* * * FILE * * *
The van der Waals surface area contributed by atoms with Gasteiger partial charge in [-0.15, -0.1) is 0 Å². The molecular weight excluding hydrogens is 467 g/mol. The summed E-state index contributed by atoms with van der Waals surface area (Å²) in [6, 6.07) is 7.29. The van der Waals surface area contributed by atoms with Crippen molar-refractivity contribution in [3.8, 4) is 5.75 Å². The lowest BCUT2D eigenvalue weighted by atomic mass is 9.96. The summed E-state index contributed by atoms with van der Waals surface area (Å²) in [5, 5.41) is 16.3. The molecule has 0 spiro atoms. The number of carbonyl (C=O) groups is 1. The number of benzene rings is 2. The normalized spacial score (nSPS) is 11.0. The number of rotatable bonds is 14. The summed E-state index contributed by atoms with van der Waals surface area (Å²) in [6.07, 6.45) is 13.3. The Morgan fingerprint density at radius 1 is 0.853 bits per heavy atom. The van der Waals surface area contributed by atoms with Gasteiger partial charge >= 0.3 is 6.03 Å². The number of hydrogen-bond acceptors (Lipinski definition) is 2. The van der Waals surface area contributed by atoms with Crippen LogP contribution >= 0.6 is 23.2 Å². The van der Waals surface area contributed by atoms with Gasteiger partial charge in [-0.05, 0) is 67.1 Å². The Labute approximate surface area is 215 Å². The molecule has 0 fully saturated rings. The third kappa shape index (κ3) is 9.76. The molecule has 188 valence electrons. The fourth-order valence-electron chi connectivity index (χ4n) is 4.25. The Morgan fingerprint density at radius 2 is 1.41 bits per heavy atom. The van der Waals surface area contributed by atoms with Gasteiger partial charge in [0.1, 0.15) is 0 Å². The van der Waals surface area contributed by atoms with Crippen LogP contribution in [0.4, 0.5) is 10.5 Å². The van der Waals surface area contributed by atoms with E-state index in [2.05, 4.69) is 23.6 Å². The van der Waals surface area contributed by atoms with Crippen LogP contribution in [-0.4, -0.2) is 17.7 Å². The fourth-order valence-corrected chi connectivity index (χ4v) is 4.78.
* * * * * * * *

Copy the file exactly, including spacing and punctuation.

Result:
The van der Waals surface area contributed by atoms with Gasteiger partial charge in [-0.15, -0.1) is 0 Å². The molecular weight excluding hydrogens is 467 g/mol. The summed E-state index contributed by atoms with van der Waals surface area (Å²) in [6, 6.07) is 7.29. The van der Waals surface area contributed by atoms with Crippen molar-refractivity contribution in [3.8, 4) is 5.75 Å². The lowest BCUT2D eigenvalue weighted by atomic mass is 9.96. The summed E-state index contributed by atoms with van der Waals surface area (Å²) in [5, 5.41) is 16.3. The molecule has 0 spiro atoms. The number of carbonyl (C=O) groups is 1. The number of benzene rings is 2. The normalized spacial score (nSPS) is 11.0. The number of rotatable bonds is 14. The summed E-state index contributed by atoms with van der Waals surface area (Å²) in [6.07, 6.45) is 13.3. The Morgan fingerprint density at radius 1 is 0.853 bits per heavy atom. The van der Waals surface area contributed by atoms with Gasteiger partial charge >= 0.3 is 6.03 Å². The number of hydrogen-bond acceptors (Lipinski definition) is 2. The van der Waals surface area contributed by atoms with Crippen LogP contribution >= 0.6 is 23.2 Å². The van der Waals surface area contributed by atoms with Gasteiger partial charge in [-0.05, 0) is 67.1 Å². The Labute approximate surface area is 215 Å². The molecule has 0 fully saturated rings. The third kappa shape index (κ3) is 9.76. The molecule has 188 valence electrons. The fourth-order valence-electron chi connectivity index (χ4n) is 4.25. The Morgan fingerprint density at radius 2 is 1.41 bits per heavy atom. The van der Waals surface area contributed by atoms with Gasteiger partial charge in [0.1, 0.15) is 0 Å². The van der Waals surface area contributed by atoms with Crippen LogP contribution in [0.4, 0.5) is 10.5 Å². The van der Waals surface area contributed by atoms with E-state index in [2.05, 4.69) is 23.6 Å². The van der Waals surface area contributed by atoms with Crippen LogP contribution in [-0.4, -0.2) is 17.7 Å². The fourth-order valence-corrected chi connectivity index (χ4v) is 4.78.